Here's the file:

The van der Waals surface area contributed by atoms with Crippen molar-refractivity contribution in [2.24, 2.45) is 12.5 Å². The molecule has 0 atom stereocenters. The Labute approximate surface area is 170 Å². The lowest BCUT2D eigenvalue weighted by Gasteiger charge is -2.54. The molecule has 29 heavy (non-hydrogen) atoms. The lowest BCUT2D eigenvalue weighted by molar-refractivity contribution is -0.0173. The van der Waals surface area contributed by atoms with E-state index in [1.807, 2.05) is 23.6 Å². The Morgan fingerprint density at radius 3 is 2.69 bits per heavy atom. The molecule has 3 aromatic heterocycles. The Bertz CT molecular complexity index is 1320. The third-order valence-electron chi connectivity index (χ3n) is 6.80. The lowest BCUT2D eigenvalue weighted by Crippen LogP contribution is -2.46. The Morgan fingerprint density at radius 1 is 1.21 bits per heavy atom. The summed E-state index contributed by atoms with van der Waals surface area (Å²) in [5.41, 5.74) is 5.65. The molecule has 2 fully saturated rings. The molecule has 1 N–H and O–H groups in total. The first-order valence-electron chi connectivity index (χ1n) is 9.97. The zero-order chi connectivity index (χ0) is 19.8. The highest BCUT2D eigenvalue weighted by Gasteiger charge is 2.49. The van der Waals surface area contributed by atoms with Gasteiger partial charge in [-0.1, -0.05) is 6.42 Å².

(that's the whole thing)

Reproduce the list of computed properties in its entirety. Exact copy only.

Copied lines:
The van der Waals surface area contributed by atoms with Crippen molar-refractivity contribution in [2.24, 2.45) is 12.5 Å². The molecule has 0 atom stereocenters. The Labute approximate surface area is 170 Å². The lowest BCUT2D eigenvalue weighted by Gasteiger charge is -2.54. The molecule has 29 heavy (non-hydrogen) atoms. The lowest BCUT2D eigenvalue weighted by molar-refractivity contribution is -0.0173. The van der Waals surface area contributed by atoms with E-state index in [1.807, 2.05) is 23.6 Å². The Morgan fingerprint density at radius 3 is 2.69 bits per heavy atom. The molecule has 3 aromatic heterocycles. The Bertz CT molecular complexity index is 1320. The third-order valence-electron chi connectivity index (χ3n) is 6.80. The lowest BCUT2D eigenvalue weighted by Crippen LogP contribution is -2.46. The Morgan fingerprint density at radius 1 is 1.21 bits per heavy atom. The summed E-state index contributed by atoms with van der Waals surface area (Å²) in [5.41, 5.74) is 5.65. The molecule has 2 fully saturated rings. The molecule has 1 N–H and O–H groups in total. The first-order valence-electron chi connectivity index (χ1n) is 9.97. The zero-order chi connectivity index (χ0) is 19.8. The highest BCUT2D eigenvalue weighted by Gasteiger charge is 2.49. The van der Waals surface area contributed by atoms with Gasteiger partial charge in [-0.1, -0.05) is 6.42 Å².